Big 12 commissioner Bob Bowlsby and College Football Playoff czar Bill Hancock both spoke out this week about this year's playoff selection process. As is often the case in college football, they had differing interpretations of how the structure of the Big 12's conference season impacted the league's chances of landing a team in the first-ever final four.
Does the Big 12 need a conference championship game? It's a tough question to answer because we only have one specific set of facts upon which to judge the selection committee's thinking. I do, however, feel comfortable making at least two important assumptions:
- The Group of 5 schools face an exceedingly high burden of proof. No school from outside the Power 5 leagues really made a legitimate push to enter the playoff all season. This system appears rigged in favor of the big dogs, which should surprise precisely no one.
- Rankings still hinge on "tracking the loss." For the most part, the committee lined teams up based on the number on the right side of the win-loss ledger.
*TBD: The importance of being a conference champion. Because we didn't see any non-champs from the Power 5 leagues finish with similar records to conference winners, it's difficult to tell how strongly this was weighted. For instance, if Mississippi State had finished the regular season with one loss, it would have made for a nice test case.
With all of that in mind, I thought it might help to look back at the past for guidance on how the 2014 season compared with previous seasons. Specifically, how many Power 5 teams typically finish the regular season with one loss or fewer?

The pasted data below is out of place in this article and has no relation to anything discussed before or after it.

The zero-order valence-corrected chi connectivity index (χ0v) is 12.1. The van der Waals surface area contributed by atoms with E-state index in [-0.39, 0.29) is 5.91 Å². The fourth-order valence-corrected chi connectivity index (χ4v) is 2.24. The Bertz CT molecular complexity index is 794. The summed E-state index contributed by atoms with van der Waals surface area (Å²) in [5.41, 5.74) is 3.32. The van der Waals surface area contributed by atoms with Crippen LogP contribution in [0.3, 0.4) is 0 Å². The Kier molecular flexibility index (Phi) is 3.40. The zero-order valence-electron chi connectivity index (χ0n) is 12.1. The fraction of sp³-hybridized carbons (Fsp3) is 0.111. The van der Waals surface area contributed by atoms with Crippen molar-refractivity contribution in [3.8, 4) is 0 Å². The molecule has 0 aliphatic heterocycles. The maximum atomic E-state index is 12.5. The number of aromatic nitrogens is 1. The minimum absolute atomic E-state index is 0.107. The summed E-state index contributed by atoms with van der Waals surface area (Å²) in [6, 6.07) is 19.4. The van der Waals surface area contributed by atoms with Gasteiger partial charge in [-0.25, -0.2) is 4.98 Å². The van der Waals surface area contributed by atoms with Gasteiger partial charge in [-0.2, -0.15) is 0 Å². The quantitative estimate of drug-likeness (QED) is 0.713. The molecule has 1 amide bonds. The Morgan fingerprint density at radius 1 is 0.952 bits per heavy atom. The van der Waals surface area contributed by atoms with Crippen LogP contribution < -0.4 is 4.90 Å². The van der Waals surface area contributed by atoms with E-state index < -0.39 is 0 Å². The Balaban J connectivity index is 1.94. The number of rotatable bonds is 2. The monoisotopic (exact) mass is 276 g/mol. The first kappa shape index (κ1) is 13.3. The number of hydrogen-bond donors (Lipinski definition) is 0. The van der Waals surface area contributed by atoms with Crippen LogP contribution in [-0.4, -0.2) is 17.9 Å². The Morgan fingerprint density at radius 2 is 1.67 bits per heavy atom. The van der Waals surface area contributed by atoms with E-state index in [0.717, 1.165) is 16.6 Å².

Power 5 Teams Finishing With 1 Loss or Fewer (2005-2014)
In the table above, the middle column reflects the number of teams in the current Power 5 leagues that finished a regular season with one loss or fewer between 2005 and 2014. The column on the far right shows how many of those teams that finished with one loss or fewer also won a conference championship that season. (Note that I went ahead and counted co-championships as champs for the purposes of this exercise.)
As an example, let's look at 2012. Five teams finished the regular season with one or fewer losses: Notre Dame, Alabama, Oregon, Florida and Kansas State. Of that group, three won conference titles: Alabama, Oregon and Kansas State. As an independent, Notre Dame had no conference crown to claim, but the Fighting Irish finished the regular season undefeated. Florida went 11-1 and finished behind Georgia in the SEC East race.
On average, 4.5 teams finished the regular season with one loss or fewer per year during that span from 2005 to 2014. Furthermore, on average, 3.5 teams finished the regular season with one loss or fewer and won a conference title per year during that 10-year period.
In other words, unless the selection committee completely disregards conference championships, the past 10 years' results give me the impression as of now that an 11-1 Big 12 champion usually shouldn't have much of a problem getting into the playoff.
More than likely, Baylor and TCU picked a bad year to be really good.